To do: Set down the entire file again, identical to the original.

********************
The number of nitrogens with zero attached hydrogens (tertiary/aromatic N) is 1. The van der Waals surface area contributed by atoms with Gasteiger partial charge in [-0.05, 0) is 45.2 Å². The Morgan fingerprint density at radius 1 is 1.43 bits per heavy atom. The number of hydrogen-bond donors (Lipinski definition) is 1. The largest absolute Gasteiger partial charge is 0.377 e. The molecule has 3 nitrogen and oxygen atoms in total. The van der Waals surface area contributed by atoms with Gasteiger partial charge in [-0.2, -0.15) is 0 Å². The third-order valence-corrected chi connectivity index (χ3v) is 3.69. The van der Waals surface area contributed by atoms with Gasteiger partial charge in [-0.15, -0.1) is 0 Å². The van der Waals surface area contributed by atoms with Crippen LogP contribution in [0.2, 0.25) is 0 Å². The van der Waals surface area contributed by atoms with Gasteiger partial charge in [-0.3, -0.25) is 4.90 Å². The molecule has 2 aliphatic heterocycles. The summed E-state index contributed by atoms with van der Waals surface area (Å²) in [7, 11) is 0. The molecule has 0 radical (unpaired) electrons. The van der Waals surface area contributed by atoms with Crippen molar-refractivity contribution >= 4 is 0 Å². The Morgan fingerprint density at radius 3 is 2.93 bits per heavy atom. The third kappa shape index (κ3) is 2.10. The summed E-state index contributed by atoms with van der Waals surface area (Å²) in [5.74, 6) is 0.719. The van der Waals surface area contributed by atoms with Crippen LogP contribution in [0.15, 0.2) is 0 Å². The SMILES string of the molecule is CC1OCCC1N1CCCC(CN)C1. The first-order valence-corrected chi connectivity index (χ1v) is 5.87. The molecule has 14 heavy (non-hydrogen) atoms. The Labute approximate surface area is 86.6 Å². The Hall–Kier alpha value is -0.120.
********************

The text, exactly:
The number of nitrogens with zero attached hydrogens (tertiary/aromatic N) is 1. The van der Waals surface area contributed by atoms with Gasteiger partial charge in [-0.05, 0) is 45.2 Å². The Morgan fingerprint density at radius 1 is 1.43 bits per heavy atom. The number of hydrogen-bond donors (Lipinski definition) is 1. The largest absolute Gasteiger partial charge is 0.377 e. The molecule has 3 nitrogen and oxygen atoms in total. The van der Waals surface area contributed by atoms with Gasteiger partial charge in [-0.2, -0.15) is 0 Å². The third-order valence-corrected chi connectivity index (χ3v) is 3.69. The van der Waals surface area contributed by atoms with Gasteiger partial charge in [-0.15, -0.1) is 0 Å². The van der Waals surface area contributed by atoms with Crippen LogP contribution in [0.2, 0.25) is 0 Å². The van der Waals surface area contributed by atoms with Gasteiger partial charge in [-0.3, -0.25) is 4.90 Å². The molecule has 2 aliphatic heterocycles. The summed E-state index contributed by atoms with van der Waals surface area (Å²) in [7, 11) is 0. The molecule has 0 radical (unpaired) electrons. The van der Waals surface area contributed by atoms with Crippen molar-refractivity contribution >= 4 is 0 Å². The Morgan fingerprint density at radius 3 is 2.93 bits per heavy atom. The third kappa shape index (κ3) is 2.10. The summed E-state index contributed by atoms with van der Waals surface area (Å²) in [5.74, 6) is 0.719. The van der Waals surface area contributed by atoms with Crippen LogP contribution in [0.15, 0.2) is 0 Å². The SMILES string of the molecule is CC1OCCC1N1CCCC(CN)C1. The first-order valence-corrected chi connectivity index (χ1v) is 5.87. The molecule has 14 heavy (non-hydrogen) atoms. The Labute approximate surface area is 86.6 Å². The Hall–Kier alpha value is -0.120.